Do you want a cup of coffee?

That sentence asks a simple question, and will elicit the answer "Yes" or "No", depending on whether the person asked wants one or not. The sentence is not semantically ambiguous.

The book you cite, Foundations of Computational Linguistics, says

A pragmatic ambiguity consists in alternative uses of one meaning relative to a given context ... a pragmatic ambiguity by its very nature cannot be disambiguated by the context.

There is no information in your question about the context of the question, but it seems to me that it should be quite clear from the circumstances of the question whether the speaker is offering to make a coffee or not. Because the question can be disambiguated by the context, it is not pragmatically ambiguous either.

The book itself gives an example of a pragmatically ambiguous utterance: telling someone to "Put the book on the table" when there is a choice of two identical tables. If the correct table cannot be determined from the context, the instruction is pragmatically ambiguous.

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Maybe this is not one of these two types, but, there's still ambiguity in this sentence - the intention of the speaker is ambiguous (unless the context makes it clear). –  Erel Segal Halevi Jan 20 '13 at 13:19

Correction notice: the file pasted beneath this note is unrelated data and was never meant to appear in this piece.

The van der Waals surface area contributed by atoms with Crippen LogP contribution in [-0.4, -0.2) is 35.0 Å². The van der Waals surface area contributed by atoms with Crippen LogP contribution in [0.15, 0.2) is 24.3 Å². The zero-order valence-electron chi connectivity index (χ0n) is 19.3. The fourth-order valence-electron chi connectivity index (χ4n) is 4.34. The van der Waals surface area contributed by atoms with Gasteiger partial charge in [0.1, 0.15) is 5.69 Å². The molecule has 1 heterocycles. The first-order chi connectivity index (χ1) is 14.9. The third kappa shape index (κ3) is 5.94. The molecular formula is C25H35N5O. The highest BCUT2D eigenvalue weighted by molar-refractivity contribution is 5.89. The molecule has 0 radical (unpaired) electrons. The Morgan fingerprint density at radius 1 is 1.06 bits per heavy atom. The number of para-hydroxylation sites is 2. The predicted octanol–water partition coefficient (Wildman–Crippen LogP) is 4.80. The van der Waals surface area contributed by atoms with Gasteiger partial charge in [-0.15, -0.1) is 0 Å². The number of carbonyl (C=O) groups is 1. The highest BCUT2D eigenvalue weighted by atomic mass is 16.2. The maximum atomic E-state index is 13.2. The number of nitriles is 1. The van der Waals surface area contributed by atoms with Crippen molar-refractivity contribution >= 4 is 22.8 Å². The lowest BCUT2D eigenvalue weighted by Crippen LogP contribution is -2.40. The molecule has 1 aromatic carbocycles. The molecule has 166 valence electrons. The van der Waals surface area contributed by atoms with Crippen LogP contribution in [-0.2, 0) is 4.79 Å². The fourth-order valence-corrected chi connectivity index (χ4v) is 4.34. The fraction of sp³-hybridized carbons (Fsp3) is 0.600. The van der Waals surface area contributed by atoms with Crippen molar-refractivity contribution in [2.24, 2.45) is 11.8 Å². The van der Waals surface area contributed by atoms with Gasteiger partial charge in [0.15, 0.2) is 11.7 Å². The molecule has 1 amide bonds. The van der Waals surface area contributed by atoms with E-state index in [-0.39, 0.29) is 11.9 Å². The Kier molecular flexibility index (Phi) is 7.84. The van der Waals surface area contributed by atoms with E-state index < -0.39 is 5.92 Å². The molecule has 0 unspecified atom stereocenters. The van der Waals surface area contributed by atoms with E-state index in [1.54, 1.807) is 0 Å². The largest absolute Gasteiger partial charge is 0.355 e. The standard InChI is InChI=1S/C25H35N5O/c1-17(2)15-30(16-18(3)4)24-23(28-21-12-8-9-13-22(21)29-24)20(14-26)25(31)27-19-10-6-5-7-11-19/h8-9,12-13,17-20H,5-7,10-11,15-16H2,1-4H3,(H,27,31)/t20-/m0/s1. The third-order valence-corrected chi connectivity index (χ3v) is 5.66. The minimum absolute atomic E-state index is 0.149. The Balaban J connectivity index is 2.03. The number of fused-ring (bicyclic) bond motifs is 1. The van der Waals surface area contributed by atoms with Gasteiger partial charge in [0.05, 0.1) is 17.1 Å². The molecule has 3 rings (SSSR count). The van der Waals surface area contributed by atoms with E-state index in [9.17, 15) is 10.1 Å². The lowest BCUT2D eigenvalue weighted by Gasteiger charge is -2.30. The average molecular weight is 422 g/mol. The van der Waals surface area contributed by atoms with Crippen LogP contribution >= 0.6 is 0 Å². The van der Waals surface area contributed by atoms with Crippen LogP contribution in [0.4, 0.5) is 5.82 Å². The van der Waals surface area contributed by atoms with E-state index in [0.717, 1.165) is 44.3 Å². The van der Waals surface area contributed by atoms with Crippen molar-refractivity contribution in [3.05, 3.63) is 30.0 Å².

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Where's my coffee? –  Peter Shor Jan 20 '13 at 15:58
    
@Erel Segal Halevi: There's always ambiguity in words without context. "Do you want a cup of coffee?" - "Yes!" might be followed by "Make me one while you're up!", "Let's go to the coffee-shop, then". –  FumbleFingers Jan 20 '13 at 18:13

Technically, once the question about coffee desire is asked and accepted as a valid question in the conversation, it's impossible to avoid the first meaning from being conveyed without retracting the question. In contrast, the "offer" meaning can be there, or not. You might prevent it from arising, say, by saying "Sorry, I don't actually have any" or "If so, you can get it yourself", etc. These are all potential additional meanings which presume a desire for coffee. So you might say, the ambiguity is whether or not there is an extra meaning such as the "offer" meaning on top of the basic inquiry about desire for coffee, rather than a simple ambiguity between the simple "desire inquiry" meaning and the "offer" meaning.

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This makes sense. Now, what is the name of this type of ambiguity? –  Erel Segal Halevi Jan 21 '13 at 7:41

It's a question of pragmatics, but I wouldn't say there was likely to be much ambiguity about it. The context would usually make it clear which meaning was intended.

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Do you have a reference that defines this type of ambiguity? (Certainly, context helps to solve ambiguity, but without context, it still ambiguity...) –  Erel Segal Halevi Jan 20 '13 at 12:49